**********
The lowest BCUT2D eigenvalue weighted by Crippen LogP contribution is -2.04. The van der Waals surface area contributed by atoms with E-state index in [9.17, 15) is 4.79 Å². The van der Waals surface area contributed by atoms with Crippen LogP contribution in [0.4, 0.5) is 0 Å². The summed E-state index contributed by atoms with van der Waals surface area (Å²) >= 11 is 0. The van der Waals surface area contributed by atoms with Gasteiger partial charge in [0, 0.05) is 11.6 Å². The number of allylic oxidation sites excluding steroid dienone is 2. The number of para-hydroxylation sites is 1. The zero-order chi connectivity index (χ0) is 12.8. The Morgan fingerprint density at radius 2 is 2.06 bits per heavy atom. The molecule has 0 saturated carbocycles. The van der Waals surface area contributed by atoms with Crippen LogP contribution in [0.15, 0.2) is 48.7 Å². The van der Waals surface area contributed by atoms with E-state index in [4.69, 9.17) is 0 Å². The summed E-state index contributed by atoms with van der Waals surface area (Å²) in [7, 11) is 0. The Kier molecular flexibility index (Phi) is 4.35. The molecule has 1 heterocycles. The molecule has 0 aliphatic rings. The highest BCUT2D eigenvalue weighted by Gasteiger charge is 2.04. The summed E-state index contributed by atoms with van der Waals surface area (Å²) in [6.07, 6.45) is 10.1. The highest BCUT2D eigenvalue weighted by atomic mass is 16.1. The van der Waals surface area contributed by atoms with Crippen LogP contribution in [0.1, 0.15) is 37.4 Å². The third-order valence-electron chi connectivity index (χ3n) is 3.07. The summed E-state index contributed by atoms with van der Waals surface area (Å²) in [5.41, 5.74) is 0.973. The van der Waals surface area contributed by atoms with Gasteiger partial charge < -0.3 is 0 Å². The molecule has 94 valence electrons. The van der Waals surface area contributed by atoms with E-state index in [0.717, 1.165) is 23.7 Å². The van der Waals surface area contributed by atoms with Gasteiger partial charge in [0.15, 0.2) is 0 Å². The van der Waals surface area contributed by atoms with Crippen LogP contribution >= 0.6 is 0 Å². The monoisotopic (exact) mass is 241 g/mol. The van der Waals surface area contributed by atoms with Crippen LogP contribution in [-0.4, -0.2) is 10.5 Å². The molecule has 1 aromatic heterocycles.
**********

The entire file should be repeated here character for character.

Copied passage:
The lowest BCUT2D eigenvalue weighted by Crippen LogP contribution is -2.04. The van der Waals surface area contributed by atoms with E-state index in [9.17, 15) is 4.79 Å². The van der Waals surface area contributed by atoms with Crippen LogP contribution in [0.4, 0.5) is 0 Å². The summed E-state index contributed by atoms with van der Waals surface area (Å²) >= 11 is 0. The van der Waals surface area contributed by atoms with Gasteiger partial charge in [0, 0.05) is 11.6 Å². The number of allylic oxidation sites excluding steroid dienone is 2. The number of para-hydroxylation sites is 1. The zero-order chi connectivity index (χ0) is 12.8. The Morgan fingerprint density at radius 2 is 2.06 bits per heavy atom. The molecule has 0 saturated carbocycles. The van der Waals surface area contributed by atoms with Crippen LogP contribution in [0.15, 0.2) is 48.7 Å². The van der Waals surface area contributed by atoms with E-state index in [4.69, 9.17) is 0 Å². The summed E-state index contributed by atoms with van der Waals surface area (Å²) in [7, 11) is 0. The Kier molecular flexibility index (Phi) is 4.35. The molecule has 1 heterocycles. The molecule has 0 aliphatic rings. The highest BCUT2D eigenvalue weighted by Gasteiger charge is 2.04. The summed E-state index contributed by atoms with van der Waals surface area (Å²) in [6.07, 6.45) is 10.1. The highest BCUT2D eigenvalue weighted by atomic mass is 16.1. The van der Waals surface area contributed by atoms with Crippen LogP contribution in [0.1, 0.15) is 37.4 Å². The third-order valence-electron chi connectivity index (χ3n) is 3.07. The summed E-state index contributed by atoms with van der Waals surface area (Å²) in [5.41, 5.74) is 0.973. The van der Waals surface area contributed by atoms with Gasteiger partial charge < -0.3 is 0 Å². The molecule has 94 valence electrons. The van der Waals surface area contributed by atoms with E-state index in [0.717, 1.165) is 23.7 Å². The van der Waals surface area contributed by atoms with Gasteiger partial charge in [0.15, 0.2) is 0 Å². The van der Waals surface area contributed by atoms with Crippen LogP contribution >= 0.6 is 0 Å². The monoisotopic (exact) mass is 241 g/mol. The van der Waals surface area contributed by atoms with Crippen LogP contribution in [-0.4, -0.2) is 10.5 Å². The molecule has 1 aromatic heterocycles.